Bird Database

Bicknell’s Thrush

(Catharus bicknelli)

State of the Birds
At a Glance







Habitat loss and fragmentation, Habitat maturation, Climate change, Pollution

Conservation Actions

Protect critical winter habitat, Minimize impacts to breeding habitat

Bicknell’s Thrush

(Catharus bicknelli)

Bicknell’s Thrush is the flagship bird species for high elevation conifer forest in the northeastern United States and southeastern Canada, breeding only above 2500’ from the Catskills of New York to southern Quebec and Nova Scotia. It spends the winter in forested parts of the Greater Antilles, almost entirely on the Island of Hispaniola (home of Haiti and the Dominican Republic). Populations of this regional endemic have been in gradual decline for decades, and over that time it has disappeared as a nesting species from isolated mountaintops along the southern edge of its range, including iconic peaks like Greylock in western Massachusetts and Monadnock in southwestern New Hampshire.

Here in the breeding range, the dense spruce-fir habitat preferred by Bicknell’s Thrush is largely intact. Development associated with ski areas and wind turbines is the most common source of direct habitat loss but is relatively rare since most habitat is protected in state parts and national forests. More insidious threats take the form of acid rain and climate change, which cause subtle changes to habitat quality that can take years to become apparent. Climate change is of particular concern, because some models predict that high-elevation conifer forest will shift upslope as the region warms, resulting in a reduced total area in which thrushes can nest.

Habitat loss in the winter range is a much higher concern. Haiti and the Dominican Republic have lost 90% and 50% of their original forest and much of what remains is still at risk. Because these are poor countries, local people exert immense pressures on natural resources just to feed their families and make a living, and even protected areas aren’t always safe. Enforcement of reserve boundaries, combined with economic policies to lift people out of poverty, are key conservation actions to ensure the continued survival of Bicknell’s Thrush, thus providing one of the clearest examples of why biologists need to consider the full annual cycle of migratory species when trying to conserve them.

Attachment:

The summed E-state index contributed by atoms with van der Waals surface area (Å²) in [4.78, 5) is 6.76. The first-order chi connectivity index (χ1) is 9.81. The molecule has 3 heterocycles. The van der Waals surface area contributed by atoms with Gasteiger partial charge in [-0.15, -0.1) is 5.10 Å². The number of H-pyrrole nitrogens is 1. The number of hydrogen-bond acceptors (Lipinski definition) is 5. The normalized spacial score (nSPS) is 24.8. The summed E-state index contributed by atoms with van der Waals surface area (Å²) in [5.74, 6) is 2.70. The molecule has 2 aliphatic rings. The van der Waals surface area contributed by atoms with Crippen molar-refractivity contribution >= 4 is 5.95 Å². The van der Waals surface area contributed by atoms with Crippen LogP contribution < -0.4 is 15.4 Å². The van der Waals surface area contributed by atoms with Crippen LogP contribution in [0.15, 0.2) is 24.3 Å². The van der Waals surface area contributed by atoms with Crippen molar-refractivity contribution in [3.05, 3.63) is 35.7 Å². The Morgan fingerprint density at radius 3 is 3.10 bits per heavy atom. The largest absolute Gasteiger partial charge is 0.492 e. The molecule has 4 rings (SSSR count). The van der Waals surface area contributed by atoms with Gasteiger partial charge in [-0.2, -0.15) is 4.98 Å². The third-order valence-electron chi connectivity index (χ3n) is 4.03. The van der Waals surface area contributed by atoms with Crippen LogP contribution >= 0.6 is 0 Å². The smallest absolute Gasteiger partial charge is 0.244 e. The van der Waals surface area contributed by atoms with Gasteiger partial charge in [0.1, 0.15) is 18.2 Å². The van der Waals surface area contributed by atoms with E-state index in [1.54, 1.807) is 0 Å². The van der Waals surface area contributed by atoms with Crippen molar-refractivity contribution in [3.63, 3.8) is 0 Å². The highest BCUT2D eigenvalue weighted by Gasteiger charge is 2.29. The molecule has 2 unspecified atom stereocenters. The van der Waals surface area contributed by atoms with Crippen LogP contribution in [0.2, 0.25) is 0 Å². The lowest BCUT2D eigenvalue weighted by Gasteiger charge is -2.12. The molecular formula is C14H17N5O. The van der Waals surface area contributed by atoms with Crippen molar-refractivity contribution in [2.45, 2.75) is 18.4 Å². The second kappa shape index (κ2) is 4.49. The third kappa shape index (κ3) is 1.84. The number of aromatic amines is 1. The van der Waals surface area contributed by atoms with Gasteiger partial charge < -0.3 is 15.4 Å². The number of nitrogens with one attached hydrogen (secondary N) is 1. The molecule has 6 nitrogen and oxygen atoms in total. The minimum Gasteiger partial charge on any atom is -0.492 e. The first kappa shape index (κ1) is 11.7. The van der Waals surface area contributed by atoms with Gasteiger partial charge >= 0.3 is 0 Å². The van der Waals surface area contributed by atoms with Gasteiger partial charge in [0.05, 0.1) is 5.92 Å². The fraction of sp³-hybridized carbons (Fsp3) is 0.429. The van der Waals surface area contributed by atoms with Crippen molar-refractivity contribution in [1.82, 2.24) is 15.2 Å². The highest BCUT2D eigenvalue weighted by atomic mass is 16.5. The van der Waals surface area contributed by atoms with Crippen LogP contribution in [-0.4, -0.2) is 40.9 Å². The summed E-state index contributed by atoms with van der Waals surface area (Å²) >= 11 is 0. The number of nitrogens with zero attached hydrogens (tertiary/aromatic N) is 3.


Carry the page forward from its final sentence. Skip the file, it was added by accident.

Seasonal Abundance

Relative abundance based on eBird data. Numbers indicate likelihood of finding this species in suitable habitat at a given time of year, not actual numbers encountered.

Bicknell’s Thrush
Range Map

Information for the species profiles on this website was compiled from a combination of the sources listed below.

  • The Birds of New Hampshire. By Allan R. Keith and Robert B. Fox. 2013. Memoirs of the Nuttall Ornithological club No. 19.

  • Atlas of the Breeding Birds of New Hampshire. Carol R. Foss, ed. 1994. Arcadia Publishing Company and Audubon Society of New Hampshire

  • Birds of the World. Various authors and dates. Cornell Laboratory of Ornithology.

  • Data from the Breeding Bird Survey

  • Data from the Christmas Bird Count